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Understanding the Challenges of Cancer Survivors With Pre-existing Disabilities - Subject of New University of Texas at Austin School of Nursing Study

Posted: Feb. 25, 2009

Dr. Heather Becker

Dr. Heather Becker

AUSTIN, Texas—Cancer survivors with pre-existing functional impairments due to disabling conditions such as polio, spinal cord injury or sensory impairments are the subject of a new $324,732 University of Texas at Austin School of Nursing study.

The two-year research project, funded by the National Cancer Institute, will look at health-promoting behaviors and quality of life among persons, who because of a pre-existing medical condition, may find cancer diagnosis and treatment exacerbate their on-going challenges.

“While all cancer survivors may experience long-term effects, those with pre-existing functional limitations may have special concerns related to their diagnosis and treatment that could impact efforts to promote their heath,” said Dr. Heather Becker, research scientist at the School of Nursing.

Becker wants to modify an existing wellness program intervention called Lifestyle Counts to help this special group of cancer survivors better their health-related quality of life. Lifestyle Counts was developed by Dr. Alexa Stuifbergen, associate dean of the School of Nursing, for her earlier studies on fibromyalgia and multiple sclerosis.

Becker will recruit from throughout the U.S. 150 individuals with functional limitations that existed before their cancer diagnosis, and who have moved beyond their active cancer treatment phase, to participate in the survey portion of the study. Factors identified in the survey will be combined with focus group feedback to adapt the Lifestyle Counts program to their needs.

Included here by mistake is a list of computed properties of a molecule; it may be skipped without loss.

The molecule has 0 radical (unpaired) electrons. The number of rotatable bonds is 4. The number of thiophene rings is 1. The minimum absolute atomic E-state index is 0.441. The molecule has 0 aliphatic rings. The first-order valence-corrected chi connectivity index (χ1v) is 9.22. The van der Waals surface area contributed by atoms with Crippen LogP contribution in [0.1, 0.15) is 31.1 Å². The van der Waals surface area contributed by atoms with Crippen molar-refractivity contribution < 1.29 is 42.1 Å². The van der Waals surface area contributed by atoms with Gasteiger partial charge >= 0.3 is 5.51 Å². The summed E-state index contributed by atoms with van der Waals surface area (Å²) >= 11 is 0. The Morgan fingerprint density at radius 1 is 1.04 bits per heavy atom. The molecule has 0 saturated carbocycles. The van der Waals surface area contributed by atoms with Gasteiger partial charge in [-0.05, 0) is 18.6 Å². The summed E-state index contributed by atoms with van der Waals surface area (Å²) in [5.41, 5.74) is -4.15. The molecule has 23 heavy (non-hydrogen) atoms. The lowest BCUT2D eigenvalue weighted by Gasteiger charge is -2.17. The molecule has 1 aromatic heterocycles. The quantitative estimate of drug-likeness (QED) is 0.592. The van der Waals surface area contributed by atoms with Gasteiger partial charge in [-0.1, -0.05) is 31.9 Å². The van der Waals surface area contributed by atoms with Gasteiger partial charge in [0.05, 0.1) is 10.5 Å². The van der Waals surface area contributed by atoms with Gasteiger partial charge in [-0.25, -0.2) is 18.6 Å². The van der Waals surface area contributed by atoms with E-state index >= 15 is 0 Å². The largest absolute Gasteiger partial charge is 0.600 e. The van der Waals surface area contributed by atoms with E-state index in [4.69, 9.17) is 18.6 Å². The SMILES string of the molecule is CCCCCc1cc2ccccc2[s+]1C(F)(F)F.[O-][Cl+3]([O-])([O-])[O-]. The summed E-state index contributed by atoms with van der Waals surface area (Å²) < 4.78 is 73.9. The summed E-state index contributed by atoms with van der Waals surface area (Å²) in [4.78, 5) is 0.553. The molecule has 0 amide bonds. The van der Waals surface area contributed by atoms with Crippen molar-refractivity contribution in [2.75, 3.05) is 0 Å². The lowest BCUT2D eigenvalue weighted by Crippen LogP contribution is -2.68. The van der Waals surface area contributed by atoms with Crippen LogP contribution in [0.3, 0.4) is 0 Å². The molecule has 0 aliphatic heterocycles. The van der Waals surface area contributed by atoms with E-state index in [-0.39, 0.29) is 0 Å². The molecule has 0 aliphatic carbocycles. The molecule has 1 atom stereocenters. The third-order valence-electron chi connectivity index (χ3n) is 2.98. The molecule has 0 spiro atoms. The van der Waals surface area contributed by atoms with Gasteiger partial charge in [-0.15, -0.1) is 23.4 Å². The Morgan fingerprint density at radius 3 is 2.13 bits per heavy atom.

“People with disabilities encounter many barriers to health-promoting behaviors, among them few programs tailored to their needs, inaccessible facilities and higher rates of smoking and depression,” Becker said. “These patients, therefore, struggle to promote their health and prevent secondary disabling conditions, such as pain, fatigue and urinary tract infections. Cancer diagnosis and treatment may create additional challenges.”

People who have multiple sclerosis, for example, already experience fatigue. They may find the increased fatigue following cancer treatment especially difficult to manage, she said. Or, lymphedema could seriously affect wheelchair users who engage in repetitive upper body motion to navigate in their environment.

“When individuals with functional limitation cannot access routine health services, they may have difficulty getting needed health care following active cancer treatment, thereby delaying the diagnosis of recurrence or late effects of cancer treatment,” Becker said.

An estimated 64 percent of adults who were diagnosed with cancer between 1995 and 2000 are expected to survive at least five years after diagnosis, compared with 50 percent of those diagnosed between 1974 and 1976, Becker said.

“While the tremendous research investment in cancer diagnosis and treatment has successfully decreased cancer mortality,” she said, “we are only now beginning to understand the challenges of long-term cancer survivorship.”

Researchers do not know how many cancer survivors nationwide have other pre-existing disabling conditions and to what degree those conditions limit functioning and increase the challenges of survival, according to Becker. The U.S. Census Bureau estimated that in 2003, 36 million Americans over the age of 17 had limitations in usual activities.

“Since approximately one in two men and one in three women are expected to develop cancer in their lifetime, we might anticipate that at least one-third of these 36 million adults with functional limitations are likely to eventually become cancer survivors,” Becker said.